We all know this, really. But it's okay, because we're equally as tired of it as you are, and our generation is about to change this. Give the nation some time. We're such a young country. Most of our parents are older than Singapore. This nation has only just crawled out of its years of hardship, turbulence and turmoil - third-world status, racial riots, the war - to become the efficient, safe, rich country it is today. The dream of our grandparents. We've only just realised this dream, and the ecstasy of having reached it is infecting the minds of those who grew up with Singapore. Mainly our parents and grandparents. It's only understandable that they make sure we continue to fight for that success. Dog-eat-dog. Fierce competition. They're terrified of returning to that state of turbulence, even if they see only a glimpse of it again.

My paternal grandmother survived the war, where six of her brothers died. My grandparents' house was broken into, and the millionaire family became bankrupt overnight. My mother grew up in a village in a family of ten, and all of them would share a single fish or chicken for dinner. Poverty was real, even just forty years ago.

All of my mum's sisters climbed out of that. From that lovely village in Ipoh, they're now in KL, Singapore, Australia and America, big houses and nice cars and a great education for their kids. Their generation has seen a lot - from the times of poverty to the present, where university education is the norm. Where you can be a millionaire and still be unable to afford a condominium. Of course you would expect their generation to want to make sure their children find nothing but success. Never find their way back to that hole of despair again. And what better a route to success than the tried and tested way?

"You’re more than surviving. You’ve done well. But now you need to stop holding your breath, stop acting like everything can be taken away from you in an instant. This kind of warlike paranoia isn’t doing you favours. You could be so great if you just relaxed and let go, just a little."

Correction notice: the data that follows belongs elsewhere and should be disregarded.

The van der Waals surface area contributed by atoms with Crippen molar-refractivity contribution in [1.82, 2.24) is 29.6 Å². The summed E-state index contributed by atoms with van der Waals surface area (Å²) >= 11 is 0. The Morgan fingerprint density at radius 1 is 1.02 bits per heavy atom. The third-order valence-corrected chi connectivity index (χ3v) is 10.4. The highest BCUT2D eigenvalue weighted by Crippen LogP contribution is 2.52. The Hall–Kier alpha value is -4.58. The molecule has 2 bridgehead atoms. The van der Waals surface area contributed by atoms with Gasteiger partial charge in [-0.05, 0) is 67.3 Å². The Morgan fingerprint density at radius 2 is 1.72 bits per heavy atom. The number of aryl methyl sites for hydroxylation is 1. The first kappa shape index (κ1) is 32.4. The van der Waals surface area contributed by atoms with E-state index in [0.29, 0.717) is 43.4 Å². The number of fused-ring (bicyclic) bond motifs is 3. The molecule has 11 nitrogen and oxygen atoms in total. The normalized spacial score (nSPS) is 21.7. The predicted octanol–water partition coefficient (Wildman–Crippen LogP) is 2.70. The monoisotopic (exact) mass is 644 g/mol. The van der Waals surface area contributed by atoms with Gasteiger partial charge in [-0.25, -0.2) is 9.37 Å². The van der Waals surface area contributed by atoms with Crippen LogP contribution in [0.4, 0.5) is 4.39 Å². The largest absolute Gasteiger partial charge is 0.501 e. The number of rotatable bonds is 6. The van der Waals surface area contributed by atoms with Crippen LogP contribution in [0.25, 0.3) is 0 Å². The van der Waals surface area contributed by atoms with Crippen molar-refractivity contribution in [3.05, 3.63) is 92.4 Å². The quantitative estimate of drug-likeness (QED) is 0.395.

Singapore is, like you say, a bit to obsessed with this idea of material success. We've achieved it - streetlamps at every corner, Marina Bay Sands, one laptop per student and two per working adult - but this success is so new that the generation that fought for it is still so afraid of going back to what we once were. You're twenty. I'm nineteen. We grew up in a time of peace. The times in which a people grows up do affect the characteristics of the country when that generation takes the lead. A large part of our current workforce and leadership grew up in a time of hardship, and despite the success, they're still in fear mode.

And it's almost time for us to take the lead in this place.

Sep 4, 2012

so, write

There's no way you can fully accurately describe this feeling, this stone heaviness in your heart that spreads to the rest of your body like an infection that seeks to paralyse you one inch at a time. Freeze you over so that all that remains is a blank expression and that stone. You want to make it known so bad but there’s no word that puts it across well enough.

So if you can’t describe the feeling, you try to let others know how you feel by bringing them into your pit. You craft a story that transports them to a similar dark world, that makes them feel the same heartache that you do. Then you can go, “That heaviness you’re feeling right now? That’s what I’m going through.”